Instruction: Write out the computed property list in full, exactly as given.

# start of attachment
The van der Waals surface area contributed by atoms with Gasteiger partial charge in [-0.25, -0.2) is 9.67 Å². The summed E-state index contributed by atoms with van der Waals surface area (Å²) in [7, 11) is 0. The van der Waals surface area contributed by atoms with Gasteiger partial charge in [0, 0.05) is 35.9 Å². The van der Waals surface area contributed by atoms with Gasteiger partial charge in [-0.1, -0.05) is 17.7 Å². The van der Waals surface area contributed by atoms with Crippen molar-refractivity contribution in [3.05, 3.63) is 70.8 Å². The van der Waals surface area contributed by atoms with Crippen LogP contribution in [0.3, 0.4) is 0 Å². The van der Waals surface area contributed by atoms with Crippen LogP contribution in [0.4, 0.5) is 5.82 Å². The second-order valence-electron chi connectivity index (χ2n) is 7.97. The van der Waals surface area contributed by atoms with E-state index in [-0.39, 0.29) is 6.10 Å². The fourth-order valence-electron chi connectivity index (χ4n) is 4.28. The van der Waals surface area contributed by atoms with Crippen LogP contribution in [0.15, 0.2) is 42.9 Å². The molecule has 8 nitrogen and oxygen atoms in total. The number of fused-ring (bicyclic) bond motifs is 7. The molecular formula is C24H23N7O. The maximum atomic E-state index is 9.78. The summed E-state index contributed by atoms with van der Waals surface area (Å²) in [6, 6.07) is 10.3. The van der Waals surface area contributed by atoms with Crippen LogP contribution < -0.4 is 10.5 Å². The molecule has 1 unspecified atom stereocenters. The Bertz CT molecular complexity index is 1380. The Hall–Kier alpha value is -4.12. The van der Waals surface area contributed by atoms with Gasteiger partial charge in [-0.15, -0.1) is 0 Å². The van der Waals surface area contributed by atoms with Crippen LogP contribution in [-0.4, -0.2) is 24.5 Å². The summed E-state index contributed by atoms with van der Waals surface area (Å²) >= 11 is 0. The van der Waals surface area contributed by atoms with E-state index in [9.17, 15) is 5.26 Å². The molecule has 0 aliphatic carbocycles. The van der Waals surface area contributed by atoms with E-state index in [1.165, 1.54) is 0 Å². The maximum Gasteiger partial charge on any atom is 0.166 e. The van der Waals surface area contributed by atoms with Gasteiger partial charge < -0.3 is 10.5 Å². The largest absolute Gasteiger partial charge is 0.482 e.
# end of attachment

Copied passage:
The van der Waals surface area contributed by atoms with Gasteiger partial charge in [-0.25, -0.2) is 9.67 Å². The summed E-state index contributed by atoms with van der Waals surface area (Å²) in [7, 11) is 0. The van der Waals surface area contributed by atoms with Gasteiger partial charge in [0, 0.05) is 35.9 Å². The van der Waals surface area contributed by atoms with Gasteiger partial charge in [-0.1, -0.05) is 17.7 Å². The van der Waals surface area contributed by atoms with Crippen molar-refractivity contribution in [3.05, 3.63) is 70.8 Å². The van der Waals surface area contributed by atoms with Crippen LogP contribution in [0.3, 0.4) is 0 Å². The van der Waals surface area contributed by atoms with Crippen LogP contribution in [0.4, 0.5) is 5.82 Å². The second-order valence-electron chi connectivity index (χ2n) is 7.97. The van der Waals surface area contributed by atoms with E-state index in [-0.39, 0.29) is 6.10 Å². The fourth-order valence-electron chi connectivity index (χ4n) is 4.28. The van der Waals surface area contributed by atoms with Crippen LogP contribution in [0.15, 0.2) is 42.9 Å². The molecule has 8 nitrogen and oxygen atoms in total. The number of fused-ring (bicyclic) bond motifs is 7. The molecular formula is C24H23N7O. The maximum atomic E-state index is 9.78. The summed E-state index contributed by atoms with van der Waals surface area (Å²) in [6, 6.07) is 10.3. The van der Waals surface area contributed by atoms with Crippen LogP contribution < -0.4 is 10.5 Å². The molecule has 1 unspecified atom stereocenters. The Bertz CT molecular complexity index is 1380. The Hall–Kier alpha value is -4.12. The van der Waals surface area contributed by atoms with Gasteiger partial charge in [-0.15, -0.1) is 0 Å². The van der Waals surface area contributed by atoms with Crippen LogP contribution in [-0.4, -0.2) is 24.5 Å². The summed E-state index contributed by atoms with van der Waals surface area (Å²) >= 11 is 0. The van der Waals surface area contributed by atoms with E-state index in [9.17, 15) is 5.26 Å². The molecule has 0 aliphatic carbocycles. The van der Waals surface area contributed by atoms with E-state index in [1.165, 1.54) is 0 Å². The maximum Gasteiger partial charge on any atom is 0.166 e. The van der Waals surface area contributed by atoms with Gasteiger partial charge < -0.3 is 10.5 Å². The largest absolute Gasteiger partial charge is 0.482 e.